# How to obtain matrix from summation inverse equation

I have a set of square matrices $$\{A_i\}_{i \in \{1,..., n\}}$$ and another square matrix of equal size $$K$$. Under the assumption that such a matrix exists and is unique, I want to find the unique $$B$$ that satisfies the following equation:

$$\sum_{i=1}^n(A_i+B)^{-1}=K$$

All matrices are of full rank and symmetric. Does anyone know of a way, algebraically or computationally, for me to work out the value of $$B$$?

• I'm not sure I understand - what happened to the inverse terms in the product? – JDoe2 Jul 31 '20 at 0:58

This does not seem a simple matrix equation to solve. Computationally, my first attempt would be with Newton's method, even if it takes $$O(k^6)$$ per iteration, where $$k$$ is the size of the matrices. The Jacobian of the map in the LHS is $$L_B f[H] = \sum_{i=1}^n (A_i+B)^{-1}H(A_i+B)^{-1},$$ and to solve the equation $$L_Bf[H] = Y$$ for $$H$$ given $$Y$$ you need to convert it to a $$k^2 \times k^2$$ linear system (there are faster algorithms to solve this linear matrix equation for $$n=2$$, but I do not think there is anything better otherwise).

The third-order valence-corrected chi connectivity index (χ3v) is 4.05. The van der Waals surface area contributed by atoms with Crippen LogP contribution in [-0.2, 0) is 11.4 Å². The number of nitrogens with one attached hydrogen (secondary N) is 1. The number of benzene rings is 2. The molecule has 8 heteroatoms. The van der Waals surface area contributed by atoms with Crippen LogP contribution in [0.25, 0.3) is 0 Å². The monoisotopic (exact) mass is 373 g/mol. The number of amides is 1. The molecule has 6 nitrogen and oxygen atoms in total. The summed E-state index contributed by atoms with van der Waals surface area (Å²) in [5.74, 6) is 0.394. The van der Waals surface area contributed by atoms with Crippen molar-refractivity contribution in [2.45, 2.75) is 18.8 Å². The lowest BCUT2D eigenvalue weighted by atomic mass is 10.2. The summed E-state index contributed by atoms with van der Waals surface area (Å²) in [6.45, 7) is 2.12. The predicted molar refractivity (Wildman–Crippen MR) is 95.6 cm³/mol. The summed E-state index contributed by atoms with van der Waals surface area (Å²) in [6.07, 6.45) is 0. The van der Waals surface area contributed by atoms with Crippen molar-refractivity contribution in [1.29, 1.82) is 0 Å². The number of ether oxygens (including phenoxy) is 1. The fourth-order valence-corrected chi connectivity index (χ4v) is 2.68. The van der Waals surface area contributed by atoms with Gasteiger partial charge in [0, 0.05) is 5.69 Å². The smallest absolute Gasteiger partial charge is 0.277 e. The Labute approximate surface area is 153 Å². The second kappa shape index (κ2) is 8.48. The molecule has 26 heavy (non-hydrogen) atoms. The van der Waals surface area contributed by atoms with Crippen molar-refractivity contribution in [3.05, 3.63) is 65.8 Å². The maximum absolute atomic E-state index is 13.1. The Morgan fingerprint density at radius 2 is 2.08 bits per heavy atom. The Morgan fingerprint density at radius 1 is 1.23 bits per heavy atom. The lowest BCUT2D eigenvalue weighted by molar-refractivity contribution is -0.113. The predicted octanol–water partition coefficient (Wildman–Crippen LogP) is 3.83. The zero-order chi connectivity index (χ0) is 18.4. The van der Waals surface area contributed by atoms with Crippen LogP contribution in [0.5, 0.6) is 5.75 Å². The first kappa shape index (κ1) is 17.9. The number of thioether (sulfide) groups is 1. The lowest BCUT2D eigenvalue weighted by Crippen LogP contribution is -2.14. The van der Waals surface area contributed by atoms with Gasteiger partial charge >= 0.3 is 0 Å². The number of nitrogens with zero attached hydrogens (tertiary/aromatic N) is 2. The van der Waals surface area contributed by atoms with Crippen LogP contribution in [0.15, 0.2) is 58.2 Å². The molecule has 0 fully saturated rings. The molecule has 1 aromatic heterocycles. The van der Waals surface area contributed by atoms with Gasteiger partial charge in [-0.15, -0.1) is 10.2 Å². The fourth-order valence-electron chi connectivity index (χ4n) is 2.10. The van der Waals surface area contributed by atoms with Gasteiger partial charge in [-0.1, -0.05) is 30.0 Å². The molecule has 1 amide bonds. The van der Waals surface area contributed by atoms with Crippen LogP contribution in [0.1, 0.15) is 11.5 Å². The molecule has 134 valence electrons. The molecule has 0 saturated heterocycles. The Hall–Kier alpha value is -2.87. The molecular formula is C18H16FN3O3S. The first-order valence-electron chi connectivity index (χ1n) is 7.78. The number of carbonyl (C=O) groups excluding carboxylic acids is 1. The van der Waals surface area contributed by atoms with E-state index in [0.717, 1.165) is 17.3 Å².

If you need to solve it for dimensions for which this is unfeasible, then I would try turning it into a fixed-point equation, for instance $$B = \left(K - \sum_{i=2}^n (A_i+B)^{-1}\right)^{-1} - A_1,$$ and then hope that the iteration $$B_{m+1} = \left(K - \sum_{i=2}^n (A_i+B_m)^{-1}\right)^{-1} - A_1,$$ converges.
• @JDoe2 The typical strategy is showing that the right-hand side $g(B) = (K-\sum_{i>1} (A_i+B)^{-1})^{-1}-A_1$ is a contraction, but that does not seem obvious to me. Another possible way is showing that $B_{m+1}\geq B_m$ in a certain ordering, for instance the positive-definite ordering or the componentwise ordering, but that requires some hypotheses on your matrices. – Federico Poloni Jul 26 '20 at 17:22